Inbiobank is a non profit-making bank of stem and primary cells the function of which is to produce and characterise such cells for their use in applied research, both basic and clinical.
Inbiobank’s installations have technologically pioneering, state-of-the-art equipment. Its cell production plant has ISO 9001- 2000 quality certification and it works in and operates with GMP (Good Manufacturing Practices) conditions, thus guaranteeing the clinical quality of the cells produced. Moreover, these installations have been authorised as pharmaceutical laboratories (Nº 4206 E) by the Spanish Medication Agency to carry out clinical trials (PEI 05-057) using somatic cell therapy, only the second throughout Spain with such authorisation.
About adult stem cells
Adult stem cells are responsible for cellular and tissue regeneration and are located in various tissues of the body. Generally these are extracted from easily-accessible tissues with high capacity for renovation, such as bone marrow, skin, intestine and fatty tissue.
Thanks to their potential therapeutic and regenerative activity, adult stem cells provide multiple possibilities for the treatment of many pathologies. Moreover, given their adult origin, they are free of the legal and ethical problems associated with stem cells originating from other sources.
Basic research at Inbiomed
Currently, Inbiomed is working on three main lines of basic research, all based on the study of adult stem cells of human origin and that come from a number of different tissues:
· bone marrow, umbilical cord and adipose tissue stem cells
· skin stem cells
· neuronal stem cells
Within these lines of research, Inbiomed is studying the mechanisms, both genetic and biochemical, that intervene in the multiplication and differentiation of these cells in the various body tissues as well as in their biological function. The quest is also to find ways of reconstituting in vitro the environment in which these adult stem cells multiply and differentiate.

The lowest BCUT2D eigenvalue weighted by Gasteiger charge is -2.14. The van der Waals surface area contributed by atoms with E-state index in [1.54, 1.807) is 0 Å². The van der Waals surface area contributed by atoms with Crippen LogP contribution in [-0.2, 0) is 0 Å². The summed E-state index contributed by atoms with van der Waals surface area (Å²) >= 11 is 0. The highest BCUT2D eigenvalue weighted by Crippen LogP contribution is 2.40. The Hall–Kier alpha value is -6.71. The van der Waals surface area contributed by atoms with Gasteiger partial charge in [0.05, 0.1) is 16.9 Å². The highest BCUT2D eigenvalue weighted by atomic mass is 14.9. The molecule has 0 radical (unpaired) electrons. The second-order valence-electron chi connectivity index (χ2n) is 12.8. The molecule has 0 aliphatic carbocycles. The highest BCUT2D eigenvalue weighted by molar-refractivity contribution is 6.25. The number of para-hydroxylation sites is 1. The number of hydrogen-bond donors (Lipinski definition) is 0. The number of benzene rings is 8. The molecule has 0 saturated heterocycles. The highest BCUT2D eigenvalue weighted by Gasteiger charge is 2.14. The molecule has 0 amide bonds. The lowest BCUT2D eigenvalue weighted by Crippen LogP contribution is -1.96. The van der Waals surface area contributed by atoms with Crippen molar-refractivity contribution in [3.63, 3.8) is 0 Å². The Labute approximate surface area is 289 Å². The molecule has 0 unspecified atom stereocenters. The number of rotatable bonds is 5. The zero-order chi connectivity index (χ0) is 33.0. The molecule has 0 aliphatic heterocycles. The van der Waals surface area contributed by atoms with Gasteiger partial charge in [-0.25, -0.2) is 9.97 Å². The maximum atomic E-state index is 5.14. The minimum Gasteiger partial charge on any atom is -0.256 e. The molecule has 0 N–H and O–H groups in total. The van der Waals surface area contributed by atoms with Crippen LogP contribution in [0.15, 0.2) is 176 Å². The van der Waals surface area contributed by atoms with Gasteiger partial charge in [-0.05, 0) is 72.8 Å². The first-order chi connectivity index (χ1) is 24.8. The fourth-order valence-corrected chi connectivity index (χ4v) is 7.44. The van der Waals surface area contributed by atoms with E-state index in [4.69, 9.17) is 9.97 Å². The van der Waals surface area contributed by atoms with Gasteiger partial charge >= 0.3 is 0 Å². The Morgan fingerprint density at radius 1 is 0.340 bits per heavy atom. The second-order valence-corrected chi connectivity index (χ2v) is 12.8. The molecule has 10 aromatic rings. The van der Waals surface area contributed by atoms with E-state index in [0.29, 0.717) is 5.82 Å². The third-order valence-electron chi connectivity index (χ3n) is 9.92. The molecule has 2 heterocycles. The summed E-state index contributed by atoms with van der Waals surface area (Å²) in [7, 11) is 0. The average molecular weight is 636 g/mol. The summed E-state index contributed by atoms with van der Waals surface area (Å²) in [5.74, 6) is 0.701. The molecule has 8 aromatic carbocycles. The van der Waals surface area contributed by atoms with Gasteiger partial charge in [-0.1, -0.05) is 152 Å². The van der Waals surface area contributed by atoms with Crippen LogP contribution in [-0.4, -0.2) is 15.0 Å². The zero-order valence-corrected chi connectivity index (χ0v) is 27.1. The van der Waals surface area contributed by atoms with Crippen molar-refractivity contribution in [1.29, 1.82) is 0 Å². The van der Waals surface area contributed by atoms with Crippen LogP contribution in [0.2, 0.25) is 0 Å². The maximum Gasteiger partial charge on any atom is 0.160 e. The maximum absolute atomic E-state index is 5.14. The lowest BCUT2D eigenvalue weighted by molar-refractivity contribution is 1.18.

Clinical research at Inbiomed
The Inbiomed Foundation is participating, together with the Spanish Consortium for Epidermolisis Bullosa in clinical trials (PEI 05- 057) the aim of which is to test the efficacy and safety of a new treatment for Epidermolisis Bullosa, and based on the use of engineered chimeric bilaminar skin (produced artificially in the pharmaceutical laboratory), and compare it with a current commercial treatment.
Irati Kortabitarte | alfa
Molecular libraries for organic light-emitting diodes
24.04.2017 | Goethe-Universität Frankfurt am Main
Fine organic particles in the atmosphere are more often solid glass beads than liquid oil droplets
21.04.2017 | Max-Planck-Institut für Chemie
The nearby, giant radio galaxy M87 hosts a supermassive black hole (BH) and is well-known for its bright jet dominating the spectrum over ten orders of magnitude in frequency. Due to its proximity, jet prominence, and the large black hole mass, M87 is the best laboratory for investigating the formation, acceleration, and collimation of relativistic jets. A research team led by Silke Britzen from the Max Planck Institute for Radio Astronomy in Bonn, Germany, has found strong indication for turbulent processes connecting the accretion disk and the jet of that galaxy providing insights into the longstanding problem of the origin of astrophysical jets.
Supermassive black holes form some of the most enigmatic phenomena in astrophysics. Their enormous energy output is supposed to be generated by the...
The probability to find a certain number of photons inside a laser pulse usually corresponds to a classical distribution of independent events, the so-called...
Microprocessors based on atomically thin materials hold the promise of the evolution of traditional processors as well as new applications in the field of flexible electronics. Now, a TU Wien research team led by Thomas Müller has made a breakthrough in this field as part of an ongoing research project.
Two-dimensional materials, or 2D materials for short, are extremely versatile, although – or often more precisely because – they are made up of just one or a...
Two researchers at Heidelberg University have developed a model system that enables a better understanding of the processes in a quantum-physical experiment...
Glaciers might seem rather inhospitable environments. However, they are home to a diverse and vibrant microbial community. It’s becoming increasingly clear that they play a bigger role in the carbon cycle than previously thought.
A new study, now published in the journal Nature Geoscience, shows how microbial communities in melting glaciers contribute to the Earth’s carbon cycle, a...
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